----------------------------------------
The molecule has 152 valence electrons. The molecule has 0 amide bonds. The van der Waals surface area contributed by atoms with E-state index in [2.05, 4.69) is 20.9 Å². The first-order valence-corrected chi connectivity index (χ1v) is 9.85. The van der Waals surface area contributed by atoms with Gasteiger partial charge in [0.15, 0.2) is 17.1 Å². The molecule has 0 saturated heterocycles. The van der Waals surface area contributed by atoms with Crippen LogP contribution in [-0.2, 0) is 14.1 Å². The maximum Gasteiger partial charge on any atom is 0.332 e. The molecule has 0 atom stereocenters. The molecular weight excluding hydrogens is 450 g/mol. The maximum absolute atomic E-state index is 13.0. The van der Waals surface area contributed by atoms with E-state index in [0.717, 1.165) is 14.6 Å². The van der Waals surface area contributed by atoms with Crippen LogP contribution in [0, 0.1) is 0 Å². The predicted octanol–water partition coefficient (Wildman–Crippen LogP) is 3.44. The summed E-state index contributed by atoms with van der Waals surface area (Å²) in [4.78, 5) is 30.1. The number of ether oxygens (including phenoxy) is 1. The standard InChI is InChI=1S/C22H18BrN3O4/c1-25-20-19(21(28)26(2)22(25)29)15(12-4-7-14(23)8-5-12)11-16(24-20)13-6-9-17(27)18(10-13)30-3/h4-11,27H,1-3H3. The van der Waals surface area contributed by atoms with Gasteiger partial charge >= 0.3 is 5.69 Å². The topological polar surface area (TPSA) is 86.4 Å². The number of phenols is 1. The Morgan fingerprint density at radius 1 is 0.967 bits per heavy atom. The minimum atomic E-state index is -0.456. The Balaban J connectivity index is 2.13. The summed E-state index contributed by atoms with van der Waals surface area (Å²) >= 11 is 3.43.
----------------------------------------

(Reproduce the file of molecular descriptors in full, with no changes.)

The molecule has 152 valence electrons. The molecule has 0 amide bonds. The van der Waals surface area contributed by atoms with E-state index in [2.05, 4.69) is 20.9 Å². The first-order valence-corrected chi connectivity index (χ1v) is 9.85. The van der Waals surface area contributed by atoms with Gasteiger partial charge in [0.15, 0.2) is 17.1 Å². The molecule has 0 saturated heterocycles. The van der Waals surface area contributed by atoms with Crippen LogP contribution in [-0.2, 0) is 14.1 Å². The maximum Gasteiger partial charge on any atom is 0.332 e. The molecule has 0 atom stereocenters. The molecular weight excluding hydrogens is 450 g/mol. The maximum absolute atomic E-state index is 13.0. The van der Waals surface area contributed by atoms with E-state index in [0.717, 1.165) is 14.6 Å². The van der Waals surface area contributed by atoms with Crippen LogP contribution in [0, 0.1) is 0 Å². The predicted octanol–water partition coefficient (Wildman–Crippen LogP) is 3.44. The summed E-state index contributed by atoms with van der Waals surface area (Å²) in [4.78, 5) is 30.1. The number of ether oxygens (including phenoxy) is 1. The standard InChI is InChI=1S/C22H18BrN3O4/c1-25-20-19(21(28)26(2)22(25)29)15(12-4-7-14(23)8-5-12)11-16(24-20)13-6-9-17(27)18(10-13)30-3/h4-11,27H,1-3H3. The van der Waals surface area contributed by atoms with Gasteiger partial charge >= 0.3 is 5.69 Å². The topological polar surface area (TPSA) is 86.4 Å². The number of phenols is 1. The Morgan fingerprint density at radius 1 is 0.967 bits per heavy atom. The minimum atomic E-state index is -0.456. The Balaban J connectivity index is 2.13. The summed E-state index contributed by atoms with van der Waals surface area (Å²) >= 11 is 3.43.